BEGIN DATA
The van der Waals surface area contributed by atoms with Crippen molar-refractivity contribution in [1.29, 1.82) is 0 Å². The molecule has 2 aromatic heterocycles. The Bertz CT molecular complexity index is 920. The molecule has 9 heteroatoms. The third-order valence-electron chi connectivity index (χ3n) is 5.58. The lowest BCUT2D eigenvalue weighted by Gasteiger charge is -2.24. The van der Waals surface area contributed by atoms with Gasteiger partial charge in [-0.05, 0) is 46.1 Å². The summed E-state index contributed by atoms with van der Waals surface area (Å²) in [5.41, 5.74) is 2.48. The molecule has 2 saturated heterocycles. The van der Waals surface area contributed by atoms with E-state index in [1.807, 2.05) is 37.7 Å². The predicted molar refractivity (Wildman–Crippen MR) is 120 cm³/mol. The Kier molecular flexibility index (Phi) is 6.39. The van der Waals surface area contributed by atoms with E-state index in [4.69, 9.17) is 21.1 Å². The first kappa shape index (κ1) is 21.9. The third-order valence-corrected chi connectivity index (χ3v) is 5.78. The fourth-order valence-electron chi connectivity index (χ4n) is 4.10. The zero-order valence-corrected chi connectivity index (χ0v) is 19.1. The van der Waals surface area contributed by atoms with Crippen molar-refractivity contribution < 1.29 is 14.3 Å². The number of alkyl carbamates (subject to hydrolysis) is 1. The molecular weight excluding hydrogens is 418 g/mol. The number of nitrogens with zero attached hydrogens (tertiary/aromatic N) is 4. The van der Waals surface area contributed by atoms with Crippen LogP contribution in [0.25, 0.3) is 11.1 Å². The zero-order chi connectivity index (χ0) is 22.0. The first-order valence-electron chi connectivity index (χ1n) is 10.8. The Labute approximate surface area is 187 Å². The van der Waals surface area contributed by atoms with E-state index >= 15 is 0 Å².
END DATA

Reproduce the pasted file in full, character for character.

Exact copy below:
The van der Waals surface area contributed by atoms with Crippen molar-refractivity contribution in [1.29, 1.82) is 0 Å². The molecule has 2 aromatic heterocycles. The Bertz CT molecular complexity index is 920. The molecule has 9 heteroatoms. The third-order valence-electron chi connectivity index (χ3n) is 5.58. The lowest BCUT2D eigenvalue weighted by Gasteiger charge is -2.24. The van der Waals surface area contributed by atoms with Gasteiger partial charge in [-0.05, 0) is 46.1 Å². The summed E-state index contributed by atoms with van der Waals surface area (Å²) in [5.41, 5.74) is 2.48. The molecule has 2 saturated heterocycles. The van der Waals surface area contributed by atoms with E-state index in [1.807, 2.05) is 37.7 Å². The predicted molar refractivity (Wildman–Crippen MR) is 120 cm³/mol. The Kier molecular flexibility index (Phi) is 6.39. The van der Waals surface area contributed by atoms with E-state index in [4.69, 9.17) is 21.1 Å². The first kappa shape index (κ1) is 21.9. The third-order valence-corrected chi connectivity index (χ3v) is 5.78. The fourth-order valence-electron chi connectivity index (χ4n) is 4.10. The zero-order valence-corrected chi connectivity index (χ0v) is 19.1. The van der Waals surface area contributed by atoms with Crippen molar-refractivity contribution < 1.29 is 14.3 Å². The number of alkyl carbamates (subject to hydrolysis) is 1. The molecular weight excluding hydrogens is 418 g/mol. The number of nitrogens with zero attached hydrogens (tertiary/aromatic N) is 4. The van der Waals surface area contributed by atoms with Crippen LogP contribution in [0.25, 0.3) is 11.1 Å². The zero-order chi connectivity index (χ0) is 22.0. The first-order valence-electron chi connectivity index (χ1n) is 10.8. The Labute approximate surface area is 187 Å². The van der Waals surface area contributed by atoms with E-state index >= 15 is 0 Å².